5 phases for understanding what a patient registry is

5 phases for understanding patient strategy


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5 phases for understanding what a patient registry is

The patient registry is a research support tool that allows for the standardised collection of data for further study with analysis tools.

What is a patient registry?

patient registry is an organised system that uses observational study methods to collect uniform data (clinical and other types), assess specific results for a population defined by a particular disease, condition or exposure, and that meets a predetermined scientific, clinical or political purpose or purposes.

In short, a patient registry is a compilation, for one or more purposes, of standardised information on a group of patients who share a condition or experience. It consists of a main tool to carry out a patient research or analysis process. Terms such as “clinical record”, “clinical data record” and “disease record” are also used to describe the same data collection method.

Phases of the patient registry

The main phases of a patient investigation or analysis process are described below:

1. Definition of the process

Establishing the group of people who will lead the project, mainly experts in the matter. The management team will be responsible for defining the data that will be collected in the patient registry.

Many registries aim to establish collaborative relationships with similar organisations in order to share resources, avoid competition between members and reduce the fragmented nature of efforts to collect data, raise funds or advance knowledge. It is necessary to pay attention to maintaining ongoing alliances with a wide range of stakeholders in order to be successful in all aspects of the information and research exchange.

2. Recruitment of collaborators

Promoting the registry among users related to the matter under research in order to regularly involve them in the data collection in the field and data information.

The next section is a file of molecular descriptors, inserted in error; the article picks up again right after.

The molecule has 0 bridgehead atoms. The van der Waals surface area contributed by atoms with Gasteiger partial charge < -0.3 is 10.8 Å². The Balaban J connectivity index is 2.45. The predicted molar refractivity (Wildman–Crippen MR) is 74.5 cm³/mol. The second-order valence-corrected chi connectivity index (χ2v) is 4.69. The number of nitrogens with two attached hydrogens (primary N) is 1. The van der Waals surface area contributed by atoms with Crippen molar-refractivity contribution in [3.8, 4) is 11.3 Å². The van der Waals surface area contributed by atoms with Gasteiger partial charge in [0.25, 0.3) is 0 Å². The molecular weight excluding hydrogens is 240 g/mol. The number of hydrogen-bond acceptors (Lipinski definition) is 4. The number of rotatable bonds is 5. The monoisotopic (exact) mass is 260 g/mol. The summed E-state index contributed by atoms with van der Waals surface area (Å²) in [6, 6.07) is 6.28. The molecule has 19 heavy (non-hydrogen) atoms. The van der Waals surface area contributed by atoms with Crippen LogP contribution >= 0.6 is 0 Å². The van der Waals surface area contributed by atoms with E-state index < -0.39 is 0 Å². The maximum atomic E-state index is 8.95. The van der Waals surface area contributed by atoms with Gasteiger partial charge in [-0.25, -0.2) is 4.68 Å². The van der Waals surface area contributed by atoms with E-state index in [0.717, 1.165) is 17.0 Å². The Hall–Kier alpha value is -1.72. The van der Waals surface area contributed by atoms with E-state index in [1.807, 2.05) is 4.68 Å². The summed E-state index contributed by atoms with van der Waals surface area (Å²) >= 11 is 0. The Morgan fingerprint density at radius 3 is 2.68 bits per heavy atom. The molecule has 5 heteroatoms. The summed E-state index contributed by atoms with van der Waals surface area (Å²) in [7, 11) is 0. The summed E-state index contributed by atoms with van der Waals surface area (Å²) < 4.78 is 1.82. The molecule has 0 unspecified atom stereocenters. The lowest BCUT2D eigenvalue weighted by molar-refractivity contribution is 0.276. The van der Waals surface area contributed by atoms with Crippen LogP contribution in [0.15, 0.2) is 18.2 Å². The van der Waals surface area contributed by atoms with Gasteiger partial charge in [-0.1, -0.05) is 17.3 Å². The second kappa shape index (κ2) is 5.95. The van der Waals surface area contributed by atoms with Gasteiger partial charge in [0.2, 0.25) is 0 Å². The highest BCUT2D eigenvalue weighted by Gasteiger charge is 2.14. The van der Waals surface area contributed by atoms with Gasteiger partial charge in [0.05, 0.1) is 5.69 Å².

One of the keys to the success of a patient registry is to promote the registry among collaborators once the process has begun, to involve them in the process and obtain greater participation.

Additionally, creating a network of collaborators and connecting them to each other can significantly improve the result.

3. Development of the electronic patient registry

For the success of a patient registry, the digital technology used to allow collaborators to join the network, inform and store (and display) information and search for patients with similar experiences or conditions that meet the study parameters is essential.

The design of a successful virtual patient registry platform requires technical experience and the involvement of researchers. Platform models and effective technical solutions for registries and networks vary widely, but the use of the platform acts as a key factor in the success or failure of the registry.

4. Data collection and informed consent

During this process the collaborator will store the information contained in the registry and monitor the evolution of the data collection.

The data can be collected for a limited time in order to answer a specific research question (or questions), or it can be collected indefinitely in order to answer a variety of existing or emerging research questions.

Patient registries may also include the collection of tissue or blood samples that have been taken in various ways. In Spain, and according to the current legislation, when collecting sensitive information on identified patients the patient’s informed consent, where they agree to participate in the study, must also be stored.

5. Analysis of the information and objective

Patient registries may have the aim of recruiting patients for clinical trials, learning about a particular illness or condition, developing therapies or learning about the behaviour patterns of the population and their association with the development of a disease, developing research hypotheses, or improving and monitoring the quality of medical care.

Patient registries can also be used to monitor results and study the best care or treatment practices. The use of statistical tools that allow the data to be analysed is very widespread. The use of “Big data” tools may also help to infer behaviour or results not established in the initial objectives.